Although support for data collection was garnered across 4 CHCs, there were difficulties in creating data collection schedules such that equal representation from all 4 sites could be obtained. Clinic 4 served a population that had a higher proportion of immigrants who had arrived in the past 5 years, when compared with Calgary as a whole (up to 29% vs 22%).39 As a result, the population served by Clinic 4 may have a different regard for head shape than the dominant cultural group, as head molding is widely practiced by various cultural groups.40 Most study participants were recruited from Clinics 2 and 3, which were located in more affluent neighborhoods. Although socioeconomic status was not collected as part of the study, lower levels of neighborhood income have been found to be a risk factor for poor birth outcomes in the Canadian context.41 The catchment area for Clinic 4 served a more disadvantaged population compared with Calgary as a whole. For example, populations served by Clinic 4 had lower average family incomes per year ($73 330–$73 572 vs $105 277), higher percentage of female lone parent households (up to 16% vs 11%), and higher percentage of households in which English was not spoken (up to 30% vs 12%).39 As a result, the distribution of study participants across the 4 data collection sites may have led to an underestimation of the true incidence of positional plagiocephaly. Hence, the way in which data were collected across sites may have affected the external validity of the study. The fact that data collection spanned only 3 months may also affect the external validity of the study.
To our knowledge, this is the first population-based study investigating the incidence of positional plagiocephaly using 4 community-based data collection sites. It is the first of its kind to estimate the incidence of positional plagiocephaly at the 2-month well-child clinic visit. The incidence of plagiocephaly in 7- to 12-week-old infants was estimated to be 46.6%. This high incidence indicates that parental education about how to prevent the development of positional plagiocephaly is warranted. Future studies are required to corroborate the findings of our study and research is required to assess the incidence of plagiocephaly using Argenta's plagiocephaly assessment scale27 across more CHC sites. A longitudinal study that could be completed at a variety of well-child clinic visits (2-month, 4-month, 6-month and 12-month visits) and locations would provide useful information about changes in incidence and prevalence over time, across various age ranges, and in diverse populations. In addition, the utility of Argenta's plagiocephaly assessment tool27 in well-child clinic visits needs to be established, given public health nurse capacity to engage in assessments within the context of clinic time constraints. The benefit of using Argenta's plagiocephaly assessment tool27 by family physicians also needs to be ascertained. Finally, the advantages of using Argenta's plagiocephaly assessment tool27 as a teaching tool for parents to track progress of the condition after repositioning strategies are implemented needs to be determined.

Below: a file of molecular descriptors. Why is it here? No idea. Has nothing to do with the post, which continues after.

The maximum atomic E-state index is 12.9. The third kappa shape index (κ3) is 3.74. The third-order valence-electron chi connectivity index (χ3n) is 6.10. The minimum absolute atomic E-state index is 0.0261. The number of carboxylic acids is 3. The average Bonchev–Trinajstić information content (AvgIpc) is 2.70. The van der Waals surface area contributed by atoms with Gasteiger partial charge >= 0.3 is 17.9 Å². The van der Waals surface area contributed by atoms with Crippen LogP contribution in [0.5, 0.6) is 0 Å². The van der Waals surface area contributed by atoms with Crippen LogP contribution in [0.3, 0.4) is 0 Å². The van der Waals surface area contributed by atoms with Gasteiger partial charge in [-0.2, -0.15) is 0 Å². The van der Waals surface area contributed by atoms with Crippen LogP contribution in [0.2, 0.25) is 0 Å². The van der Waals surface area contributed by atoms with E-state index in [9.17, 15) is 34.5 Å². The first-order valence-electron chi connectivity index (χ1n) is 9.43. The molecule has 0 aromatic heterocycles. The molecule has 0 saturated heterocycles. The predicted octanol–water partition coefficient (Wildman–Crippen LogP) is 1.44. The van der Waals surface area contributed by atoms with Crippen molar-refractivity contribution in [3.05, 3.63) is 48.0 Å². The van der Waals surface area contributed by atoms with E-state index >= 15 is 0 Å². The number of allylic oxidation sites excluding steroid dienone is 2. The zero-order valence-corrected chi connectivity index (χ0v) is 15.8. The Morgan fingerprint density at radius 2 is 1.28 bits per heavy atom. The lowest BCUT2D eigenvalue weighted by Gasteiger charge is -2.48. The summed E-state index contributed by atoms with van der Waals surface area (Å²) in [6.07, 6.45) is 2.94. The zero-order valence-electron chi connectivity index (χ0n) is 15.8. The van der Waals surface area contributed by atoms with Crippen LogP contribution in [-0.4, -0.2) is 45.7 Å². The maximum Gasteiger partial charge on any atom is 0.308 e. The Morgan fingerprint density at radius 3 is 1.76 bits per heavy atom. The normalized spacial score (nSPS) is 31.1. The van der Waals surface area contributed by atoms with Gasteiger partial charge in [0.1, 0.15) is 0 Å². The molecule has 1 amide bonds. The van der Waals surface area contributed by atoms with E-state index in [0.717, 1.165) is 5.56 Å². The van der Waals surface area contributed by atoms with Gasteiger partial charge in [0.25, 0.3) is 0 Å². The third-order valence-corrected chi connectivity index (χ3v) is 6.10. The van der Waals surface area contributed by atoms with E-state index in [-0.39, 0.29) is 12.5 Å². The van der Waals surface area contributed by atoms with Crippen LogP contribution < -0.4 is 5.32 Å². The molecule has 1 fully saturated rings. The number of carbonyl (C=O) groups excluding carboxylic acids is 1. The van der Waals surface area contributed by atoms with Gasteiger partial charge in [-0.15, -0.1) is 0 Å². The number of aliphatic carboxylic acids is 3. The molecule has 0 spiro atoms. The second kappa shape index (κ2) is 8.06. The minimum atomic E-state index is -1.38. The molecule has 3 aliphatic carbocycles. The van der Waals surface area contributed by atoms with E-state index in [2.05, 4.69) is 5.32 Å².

- Accepted May 16, 2013.
- Address correspondence to Aliyah Mawji, RN, PhD, School of Nursing, Faculty of Health and Community Studies, Mount Royal University, 4825 Mount Royal Gate SW, Calgary, Alberta, Canada T3E 6K6. E-mail:
Dr Mawji conceptualized and designed the study, drafted data collection instruments, collected data at the 4 sites, analyzed data, and drafted the initial manuscript; Dr Vollman conceptualized and designed the study, finalized data collection instruments, coordinated and supervised data collection at the 4 sites, and reviewed and revised the manuscript; Dr Hatfield conceptualized and designed the study, and reviewed and revised the manuscript; Dr McNeil finalized data collection instruments, supervised data analysis, and reviewed and revised the manuscript; Dr Sauvé supervised data analysis, and reviewed and revised the manuscript; and all authors approved the final manuscript as submitted.
FINANCIAL DISCLOSURE: The authors have indicated they have no financial relationships relevant to this article to disclose.
FUNDING: The Faculty of Graduate Studies, University of Calgary, funded $3000 for data collection. No external funding was secured.
- American Academy of Pediatrics Task Force on Infant Positioning and SIDS
- ↵Government of Canada. Canadian Paediatric Society, Canadian Institute of Child Health, and Canadian Foundation for the Study of Infant Deaths (2011). Joint statement on safe sleep: Preventing sudden infant deaths in Canada. Available at: www.phac-aspc.gc.ca/hp-ps/dca-dea/stages-etapes/childhood-enfance_0-2/sids/pdf/jsss-ecss2011-eng.pdf. Accessed June 20, 2012
- Smylie J,
- Sauvé R
- Thomas CL
- Kane AA,
- Mitchell LE,
- Craven KP,
- Marsh JL
- Littlefield TR,
- Kelly KM,
- Pomatto JK,
- Beals SP
- Bialocerkowski AE,
- Vladusic SL,
- Howell SM
- de Ribaupierre S,
- Vernet O,
- Rilliet B,
- Cavin B,
- Kalina D,
- Leyvraz PF
- Daniel WW
- Stellwagen L,
- Hubbard E,
- Chambers C,
- Jones KL
- Hutchison BL,
- Hutchison LA,
- Thompson JM,
- Mitchell EA
- van Vlimmeren LA,
- van der Graaf Y,
- Boere-Boonekamp MM,
- L’Hoir MP,
- Helders PJ,
- Engelbert RH
- Porta M
- ↵Predy GN, Lightfoot P, Edwards J, et al. How Healthy Are We? 2010 Report of the Senior Medical Officer of Health. Edmonton, Alberta: Population and Public Health, Alberta Health Services; February 2011
- Luo ZC,
- Wilkins R,
- Kramer MS,
- Fetal and Infant Health Study Group of the Canadian Perinatal Surveillance System
- Copyright © 2013 by the American Academy of Pediatrics